A Republican lawmaker in the New Mexico House of Representatives and four staff members at the Roundhouse have tested positive for the coronavirus.
The cases at the Capitol come just two weeks into a 60-day legislative session that requires everyone but lawmakers to receive weekly nasal COVID-19 tests to be admitted into the building.
In an email late Thursday, House Republican spokesman Matthew Garcia-Sierra wrote that he had been “informed one of our members tested positive, and I am also aware that there were four other positive cases.”
House Minority Leader Jim Townsend, R-Artesia, said by phone Thursday the infected male lawmaker is asymptomatic and doing fine.
Townsend said a Department of Health doctor told him earlier in the day that there were at least four other cases in the Capitol.
Townsend said he spoke about the issue by phone Thursday night with House Speaker Brian Egolf, D-Santa Fe. He said Egolf wants to limit in-person participation in future House floor sessions.
Earlier, House members voted to run a mostly virtual session, though lawmakers in that chamber have the option of being in person at the Capitol for floor debates or participating via Zoom from their offices.
If they choose to take part in person, they must remain at their desks, fortified with protective plexiglass walls, and communicate via Zoom.
Egolf did not return a call seeking comment. He issued a news release around 10 p.m. Thursday, wishing for a “fast and full recovery” for the legislator and staff members who contracted the virus.
“My office is taking this situation very seriously, and the Department of Health is conducting the necessary contact tracing to identify any additional positive cases in order to prevent further spread within the building,” he wrote in the release.
“I was dismayed to learn today that the Republican caucus had a catered luncheon within the Capitol on Monday, at which members did not wear masks, and gathered in a small space,” Egolf wrote.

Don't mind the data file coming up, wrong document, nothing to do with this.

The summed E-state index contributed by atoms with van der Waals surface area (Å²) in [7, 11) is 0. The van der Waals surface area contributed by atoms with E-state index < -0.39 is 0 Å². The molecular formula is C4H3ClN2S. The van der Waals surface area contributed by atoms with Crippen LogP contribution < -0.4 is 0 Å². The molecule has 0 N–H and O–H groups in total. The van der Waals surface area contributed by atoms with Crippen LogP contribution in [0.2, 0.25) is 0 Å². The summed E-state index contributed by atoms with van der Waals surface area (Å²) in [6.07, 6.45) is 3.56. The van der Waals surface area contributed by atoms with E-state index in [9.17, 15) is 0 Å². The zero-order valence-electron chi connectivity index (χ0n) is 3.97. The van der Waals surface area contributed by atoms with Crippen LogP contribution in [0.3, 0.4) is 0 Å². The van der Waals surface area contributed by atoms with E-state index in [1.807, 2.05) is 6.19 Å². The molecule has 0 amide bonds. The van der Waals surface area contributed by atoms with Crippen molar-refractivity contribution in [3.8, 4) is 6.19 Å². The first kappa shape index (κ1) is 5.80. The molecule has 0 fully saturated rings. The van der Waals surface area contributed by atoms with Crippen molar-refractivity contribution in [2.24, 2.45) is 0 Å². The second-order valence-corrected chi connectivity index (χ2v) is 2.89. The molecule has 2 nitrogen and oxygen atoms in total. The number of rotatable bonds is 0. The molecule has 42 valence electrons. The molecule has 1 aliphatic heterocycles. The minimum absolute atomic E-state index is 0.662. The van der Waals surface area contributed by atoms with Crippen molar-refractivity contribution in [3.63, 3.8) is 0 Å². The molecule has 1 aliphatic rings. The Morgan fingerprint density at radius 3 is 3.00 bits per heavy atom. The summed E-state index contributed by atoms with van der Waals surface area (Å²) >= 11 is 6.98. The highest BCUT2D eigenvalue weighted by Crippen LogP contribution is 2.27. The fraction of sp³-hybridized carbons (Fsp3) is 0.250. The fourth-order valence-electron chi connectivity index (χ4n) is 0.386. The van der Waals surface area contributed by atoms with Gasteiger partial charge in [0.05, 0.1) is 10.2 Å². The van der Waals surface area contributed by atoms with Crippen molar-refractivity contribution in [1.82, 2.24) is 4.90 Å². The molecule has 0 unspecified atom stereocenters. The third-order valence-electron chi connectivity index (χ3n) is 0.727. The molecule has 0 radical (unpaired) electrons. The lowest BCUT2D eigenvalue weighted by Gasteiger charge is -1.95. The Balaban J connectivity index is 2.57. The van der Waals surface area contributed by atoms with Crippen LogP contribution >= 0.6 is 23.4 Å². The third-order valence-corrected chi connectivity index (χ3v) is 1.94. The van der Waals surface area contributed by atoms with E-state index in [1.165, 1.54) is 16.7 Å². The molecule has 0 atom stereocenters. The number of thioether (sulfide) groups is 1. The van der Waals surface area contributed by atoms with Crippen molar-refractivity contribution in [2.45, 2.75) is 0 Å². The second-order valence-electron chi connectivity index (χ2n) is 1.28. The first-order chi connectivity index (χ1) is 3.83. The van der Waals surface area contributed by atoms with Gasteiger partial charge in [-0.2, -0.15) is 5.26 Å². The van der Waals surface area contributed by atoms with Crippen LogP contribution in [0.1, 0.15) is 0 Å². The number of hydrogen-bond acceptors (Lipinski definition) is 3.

Townsend denied Egolf’s characterization of the gathering.
“One member went out and picked up Chinese food — individual luncheons and wrapped containers — and brought them back to Capitol,” he said. “I ate mine in my office. I know many others ate them in their offices. It wasn’t catered.”
Egolf wrote he was taking “immediate steps within the House to protect the safety and health of staff and members.”
Among those measures, he added, will be that all committee rooms in the Capitol will be closed and all committee hearings will be held exclusively by Zoom. In addition, lawmakers cannot congregate in any rooms in the Capitol to take part in those meetings.
And future House floor sessions will be limited to three lawmakers — Egolf, Townsend and Majority Floor Leader Sheryl Williams Stapleton, a Democrat from Albuquerque — or someone designated who can stand in for all three if need be.
Before the session began Jan. 19, lawmakers from both parties had asked if the session could be delayed because of fears of spreading the potentially deadly respiratory illness.
Townsend said Thursday that despite a state constitutional mandate requiring lawmakers to be present on the third Tuesday of January to start the session, legislators could have come in, quickly moved to get important legislation going and then “gotten out of there.”
“We could have then allowed those people who wanted to be vaccinated to get vaccinated and come back in 21 days. We could have had our second shot [by then], and we would have been 90 percent protected. All those people working for us would have been protected.”
Spokesman Garcia-Sierra said Republican lawmakers and staff members have been told to stay home Friday. He said staffers in the House Republican office who think they may have been exposed to the infected lawmaker have been ordered to “immediately quarantine for 14 days” and get tested.
“Tomorrow [Friday] our staff and membership will work from home, virtually, and we will work with the DOH [Department of Health] and Capitol staff to figure out how we move forward with the one case in our caucus and the four other cases that are around the building,” he said.
Before the session began, administrators at the Capitol decided that regular visitors to the downtown facility, including staff and members of the media, would be required to get weekly tests for COVID-19.
But, they said, state lawmakers could not be required to take the test, though testing is offered to them on a regular basis.
When senators were developing rules ahead of the session, mandatory nasal testing of COVID-19 for lawmakers was a lively topic of discussion.
“If you think I’m a threat, folks, stay away from me,” state Rep. Candy Spence Ezzell, R-Roswell, said at the Jan. 6 meeting. “But I’ll be damned if I’m going to allow somebody to jab a Q-tip up my nose every five days.”
Ezzell did not return an email seeking comment late Thursday.
Townsend said he thinks a temporary halt should be put to the session while leaders from the House and Senate meet to talk about how to proceed.
“I think it would behoove us to stop long enough to figure out a better way to do it,” he said.